Wisdom for Pastoral Ministry from Abraham Booth

Abraham Booth

Abraham Booth (1734-1806) was a longtime London pastor and leader among the British Particular Baptists in the 18th century. Among his most famous books were The Reign of Grace, The Death of Legal Hope, and An Apology for the Baptists. You can find these works (and most of Booth’s writings) in the three-volume Select Works of Abraham Booth, which can be purchased at a very affordable price through Reformation Heritage Books. (Unfortunately, this edition is published as flimsy paperbacks.) Particular Baptist Press is issuing a new hardback multi-volume collection of Booth’s works, which is edited by Michael Haykin. Volume I has already been published.

In 1784 Booth preached an ordination sermon for a young pastor named Thomas Hopkins. The title was “Pastoral Cautions” and the text was 1 Timothy 4:16-“Take heed to thyself.” The sermon was soon printed and circulated among Baptists all over England. Among the pastors who were positively influenced by the printed sermon were Andrew Fuller, William Carey, John Sutcliff, and John Ryland Jr. These men were the key leaders in the evangelical renewal of Particular Baptists and the launching of the modern mission movement in the English-speaking world.

In the sermon, Booth outlined ten pastoral cautions that are just as applicable to our contemporary context as they were 200 years ago.

  1. “Take heed to yourself, then, with regard to the reality of true godliness, and the state of religion in your own soul”
  2. “Take heed to yourself, lest you mistake an increase of gifts for a growth in grace”
  3. “Take heed that your pastoral office prove not a snare to your soul, lifting you up with pride and self-importance”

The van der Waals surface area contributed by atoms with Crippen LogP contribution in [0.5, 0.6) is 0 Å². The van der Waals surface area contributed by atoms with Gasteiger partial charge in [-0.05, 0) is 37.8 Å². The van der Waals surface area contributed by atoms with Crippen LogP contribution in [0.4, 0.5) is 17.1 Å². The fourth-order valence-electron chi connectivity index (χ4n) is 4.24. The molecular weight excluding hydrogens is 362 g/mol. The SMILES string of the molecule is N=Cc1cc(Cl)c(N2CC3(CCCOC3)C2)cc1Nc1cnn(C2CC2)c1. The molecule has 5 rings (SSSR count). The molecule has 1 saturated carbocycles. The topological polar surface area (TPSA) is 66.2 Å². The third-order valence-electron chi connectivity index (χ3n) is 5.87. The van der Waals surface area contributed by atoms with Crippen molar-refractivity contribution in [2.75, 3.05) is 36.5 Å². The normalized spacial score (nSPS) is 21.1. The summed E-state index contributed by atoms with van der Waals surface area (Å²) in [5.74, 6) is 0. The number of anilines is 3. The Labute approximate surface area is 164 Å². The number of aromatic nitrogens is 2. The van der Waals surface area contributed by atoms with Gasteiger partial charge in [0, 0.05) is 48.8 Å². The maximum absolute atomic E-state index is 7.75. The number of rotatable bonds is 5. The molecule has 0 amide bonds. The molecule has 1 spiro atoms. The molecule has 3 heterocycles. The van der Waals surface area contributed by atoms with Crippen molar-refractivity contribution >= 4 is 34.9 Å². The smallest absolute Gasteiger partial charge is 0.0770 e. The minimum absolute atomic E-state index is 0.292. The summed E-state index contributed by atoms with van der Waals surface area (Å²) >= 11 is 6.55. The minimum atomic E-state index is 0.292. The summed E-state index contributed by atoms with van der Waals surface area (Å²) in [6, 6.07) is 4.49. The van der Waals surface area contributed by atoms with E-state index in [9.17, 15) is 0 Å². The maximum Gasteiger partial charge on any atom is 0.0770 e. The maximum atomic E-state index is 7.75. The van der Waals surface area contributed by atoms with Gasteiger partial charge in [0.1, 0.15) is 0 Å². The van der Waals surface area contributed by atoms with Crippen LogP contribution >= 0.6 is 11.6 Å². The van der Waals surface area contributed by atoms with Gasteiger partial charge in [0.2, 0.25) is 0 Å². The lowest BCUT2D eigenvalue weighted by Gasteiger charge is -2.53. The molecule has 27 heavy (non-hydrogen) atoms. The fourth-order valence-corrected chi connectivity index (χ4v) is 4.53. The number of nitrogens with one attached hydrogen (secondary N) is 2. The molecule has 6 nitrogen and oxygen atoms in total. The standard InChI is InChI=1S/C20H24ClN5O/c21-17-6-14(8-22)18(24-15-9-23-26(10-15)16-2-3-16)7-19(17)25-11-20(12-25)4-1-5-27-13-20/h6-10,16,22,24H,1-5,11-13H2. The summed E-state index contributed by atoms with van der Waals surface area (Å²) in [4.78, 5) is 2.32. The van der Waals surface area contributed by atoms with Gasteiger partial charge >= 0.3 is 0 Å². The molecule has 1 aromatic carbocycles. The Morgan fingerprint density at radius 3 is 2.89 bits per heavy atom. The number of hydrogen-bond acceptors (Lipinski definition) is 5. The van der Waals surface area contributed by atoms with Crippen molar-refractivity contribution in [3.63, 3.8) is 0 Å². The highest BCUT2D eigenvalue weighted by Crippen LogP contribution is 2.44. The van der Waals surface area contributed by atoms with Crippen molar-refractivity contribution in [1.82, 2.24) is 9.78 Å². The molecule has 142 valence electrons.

4. “Take heed to yourself, respecting your temper and conduct in general”
  5. “I will now adopt the words of our Lord, and say, Take heed and beware of covetousness”
  6. “Take heed, I will venture to ask, take heed to your Second-Self in the person of your wife”
  7. “Take heed to yourself, with regard to the diligent improvement of your talents and opportunities, in the whole course of your ministry”
  8. “Take heed to yourself, respecting the motives by which you are influenced in all your endeavours to obtain useful knowledge”
  9. “Take heed of yourself, with regard to that success, and those discouragements, which may attend your ministry”
  10. “Once more: Take heed that you pay an habitual regard to divine influence; as that without which you cannot either enjoy a holy liberty in your work, or have any reason to expect success”

I would heartily recommend that every pastor, seminarian, and missionary read the full text of this sermon, which is available in Michael & Alison Haykin, eds., The Works of Abraham Booth, Volume 1: Confession of Faith & Sermons (Particular Baptist Press, 2006), pp. 57-84.

(Note: This blog post was first published on May 1, 2009. It has been republished with minor edits. Image credit)

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  1. Tony Gulbrandsen   •  

    I think #6 should read

    “Take heed, I will venture to ask …”

    (replacing an “s” with a “k”)

    Challenging and encouraging post. Thank you.

  2. Nathan Finn   •     Author

    Actually, Booth just cussed like a sailor. ;-)

    Seriously, thanks for pointing out the most embarrassing typo.


  3. Dr. Paul W. Foltz   •  

    Booth is one of my favorite writers of the Past. I have ”The Reign of Grace.” He is very meticulous in his writings, which I like very much.

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